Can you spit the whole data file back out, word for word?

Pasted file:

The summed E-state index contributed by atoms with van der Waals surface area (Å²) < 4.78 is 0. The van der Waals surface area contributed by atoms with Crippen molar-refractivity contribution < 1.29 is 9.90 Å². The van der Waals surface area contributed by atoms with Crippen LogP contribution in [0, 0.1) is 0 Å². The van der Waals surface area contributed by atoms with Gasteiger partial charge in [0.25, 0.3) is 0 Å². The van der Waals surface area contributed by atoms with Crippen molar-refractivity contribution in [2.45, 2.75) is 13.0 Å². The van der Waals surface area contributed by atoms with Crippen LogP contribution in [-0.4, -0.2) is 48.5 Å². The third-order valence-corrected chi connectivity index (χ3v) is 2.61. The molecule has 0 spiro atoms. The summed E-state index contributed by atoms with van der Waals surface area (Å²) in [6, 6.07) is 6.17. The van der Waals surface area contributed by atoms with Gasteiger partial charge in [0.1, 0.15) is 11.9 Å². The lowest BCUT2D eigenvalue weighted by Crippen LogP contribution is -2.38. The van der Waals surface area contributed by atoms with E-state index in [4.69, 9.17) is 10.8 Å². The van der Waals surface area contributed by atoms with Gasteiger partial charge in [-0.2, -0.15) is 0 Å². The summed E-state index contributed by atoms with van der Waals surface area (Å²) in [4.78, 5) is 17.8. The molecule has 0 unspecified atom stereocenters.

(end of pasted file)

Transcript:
The summed E-state index contributed by atoms with van der Waals surface area (Å²) < 4.78 is 0. The van der Waals surface area contributed by atoms with Crippen molar-refractivity contribution < 1.29 is 9.90 Å². The van der Waals surface area contributed by atoms with Crippen LogP contribution in [0, 0.1) is 0 Å². The van der Waals surface area contributed by atoms with Gasteiger partial charge in [0.25, 0.3) is 0 Å². The van der Waals surface area contributed by atoms with Crippen molar-refractivity contribution in [2.45, 2.75) is 13.0 Å². The van der Waals surface area contributed by atoms with Crippen LogP contribution in [-0.4, -0.2) is 48.5 Å². The third-order valence-corrected chi connectivity index (χ3v) is 2.61. The molecule has 0 spiro atoms. The summed E-state index contributed by atoms with van der Waals surface area (Å²) in [6, 6.07) is 6.17. The van der Waals surface area contributed by atoms with Gasteiger partial charge in [0.1, 0.15) is 11.9 Å². The lowest BCUT2D eigenvalue weighted by Crippen LogP contribution is -2.38. The van der Waals surface area contributed by atoms with E-state index in [4.69, 9.17) is 10.8 Å². The van der Waals surface area contributed by atoms with Gasteiger partial charge in [-0.2, -0.15) is 0 Å². The summed E-state index contributed by atoms with van der Waals surface area (Å²) in [4.78, 5) is 17.8. The molecule has 0 unspecified atom stereocenters.